Additionally, applicants should provide a breakdown of their budgets by phase. Access to and use of funds available at each of the three phases will be contingent on the successful completion of the identified deliverables for each phase (as indicated above). This contingency will ensure that funding is available for all aspects of project implementation and completion.
Appendix (10 Points)
To help reviewers gauge the likelihood of awardee success, applicants must submit the following appendixes as evidence of their readiness and potential.
Applicants are encouraged to submit relevant materials in the appendixes described below:
Appendix A: State of the Court. Applicants may submit materials as evidence to support the State of the Court section of the application.
Appendix B: Evidence of Organizational and Collaborative Capability. Applicants may submit materials demonstrating their capacity to meet the scope of this project—not only from an information systems perspective but from a collaborative, court improvement perspective. Capacity should be demonstrated internally (within the court), across other relevant courts, and with other agencies. Evidence of improvement strategies implemented within and across agencies and courts will demonstrate the strongest support for collaborative efforts.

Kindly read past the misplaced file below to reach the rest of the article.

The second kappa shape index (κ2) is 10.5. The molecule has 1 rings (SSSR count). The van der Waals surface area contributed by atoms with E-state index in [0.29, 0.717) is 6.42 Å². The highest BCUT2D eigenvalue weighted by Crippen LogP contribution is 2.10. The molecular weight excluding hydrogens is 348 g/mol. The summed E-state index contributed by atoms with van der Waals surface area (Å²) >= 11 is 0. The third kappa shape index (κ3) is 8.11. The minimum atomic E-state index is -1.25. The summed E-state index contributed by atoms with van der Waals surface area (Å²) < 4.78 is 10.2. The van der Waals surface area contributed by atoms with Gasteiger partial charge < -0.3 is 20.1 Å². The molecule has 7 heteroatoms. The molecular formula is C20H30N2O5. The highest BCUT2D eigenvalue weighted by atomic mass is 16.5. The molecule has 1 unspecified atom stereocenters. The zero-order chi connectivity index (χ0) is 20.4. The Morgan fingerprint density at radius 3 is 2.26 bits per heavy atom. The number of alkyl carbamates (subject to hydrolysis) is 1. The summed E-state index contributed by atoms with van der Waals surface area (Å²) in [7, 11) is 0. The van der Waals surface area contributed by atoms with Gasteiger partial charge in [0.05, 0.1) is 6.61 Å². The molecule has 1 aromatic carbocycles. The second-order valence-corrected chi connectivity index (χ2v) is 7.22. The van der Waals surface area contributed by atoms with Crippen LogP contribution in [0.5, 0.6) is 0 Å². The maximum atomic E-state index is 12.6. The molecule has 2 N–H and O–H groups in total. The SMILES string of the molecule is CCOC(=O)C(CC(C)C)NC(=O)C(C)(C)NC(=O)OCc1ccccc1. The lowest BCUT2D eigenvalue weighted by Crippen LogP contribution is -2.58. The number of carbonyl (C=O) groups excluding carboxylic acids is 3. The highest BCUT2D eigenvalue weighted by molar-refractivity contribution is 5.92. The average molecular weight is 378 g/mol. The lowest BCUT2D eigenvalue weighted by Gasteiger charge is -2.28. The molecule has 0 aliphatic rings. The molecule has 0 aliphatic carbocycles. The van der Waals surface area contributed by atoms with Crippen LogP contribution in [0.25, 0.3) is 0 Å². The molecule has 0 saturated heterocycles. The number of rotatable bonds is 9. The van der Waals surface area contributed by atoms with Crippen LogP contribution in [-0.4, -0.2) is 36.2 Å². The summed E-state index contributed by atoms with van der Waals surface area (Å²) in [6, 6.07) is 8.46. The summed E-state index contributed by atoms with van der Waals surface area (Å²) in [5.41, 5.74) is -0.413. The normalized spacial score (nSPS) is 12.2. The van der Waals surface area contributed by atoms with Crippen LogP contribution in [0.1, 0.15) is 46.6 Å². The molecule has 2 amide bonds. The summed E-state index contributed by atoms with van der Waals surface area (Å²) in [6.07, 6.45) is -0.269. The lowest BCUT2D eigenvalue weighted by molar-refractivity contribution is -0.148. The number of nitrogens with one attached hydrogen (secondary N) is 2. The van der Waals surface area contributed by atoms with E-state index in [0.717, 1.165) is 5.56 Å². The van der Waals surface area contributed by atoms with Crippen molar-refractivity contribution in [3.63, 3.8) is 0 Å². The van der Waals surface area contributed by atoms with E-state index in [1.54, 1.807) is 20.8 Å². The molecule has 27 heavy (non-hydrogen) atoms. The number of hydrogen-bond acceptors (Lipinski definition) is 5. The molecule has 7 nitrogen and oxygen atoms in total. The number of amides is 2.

Applicants must document the existence of a climate favorable to children and families by listing current court and agency policies, legislation, cross-agency/cross-court protocols, and interagency agreements that aid collaboration in regard to child welfare issues and cases. Applicants may provide a bibliography that includes effective date(s) and relevant pages.
Appendix C: Key Staff and Consultant Résumés. Applicants must include résumés and job descriptions for the key staff and consultants named in the Management and Organizational Capability section of the application.
The narrative portion of the application (excluding forms, assurances, and the appendix) must not Start Printed Page 14705exceed 20 pages, double-spaced, and must be typed in a standard 12-point font. The double-spacing requirement applies to all parts of the program narrative, including any lists, tables, bulleted items, or quotations. These guidelines are necessary to maintain fair and uniform standards among all applicants. If the narrative does not conform to these standards or any other standards outlined in this solicitation, OJJDP may deem the application ineligible for consideration.
The SANCA MIS project will be funded in the form of a cooperative agreement for a 24-month project and budget period.
Applicants may apply for a one-time award of up to $200,000 for the 24-month project and budget period.
Matching or Cost-Sharing Requirement
The Federal law authorizing this project stipulates a cost-sharing requirement: Local and State courts must spend $1 for every $3 spent in Federal funds. Therefore, applicants must provide at least 25 percent of the total approved cost of the project. The total approved cost is the sum of the Federal share and the non-Federal share. For example, a project requesting $200,000 per budget period must include a match of at least $67,000 per budget period. The non-Federal share may be a cash or inkind contribution. If approved for funding, grantees will be held accountable for the commitment of non-Federal resources. Failure to provide the required amount will result in a disallowance of unmatched Federal funds.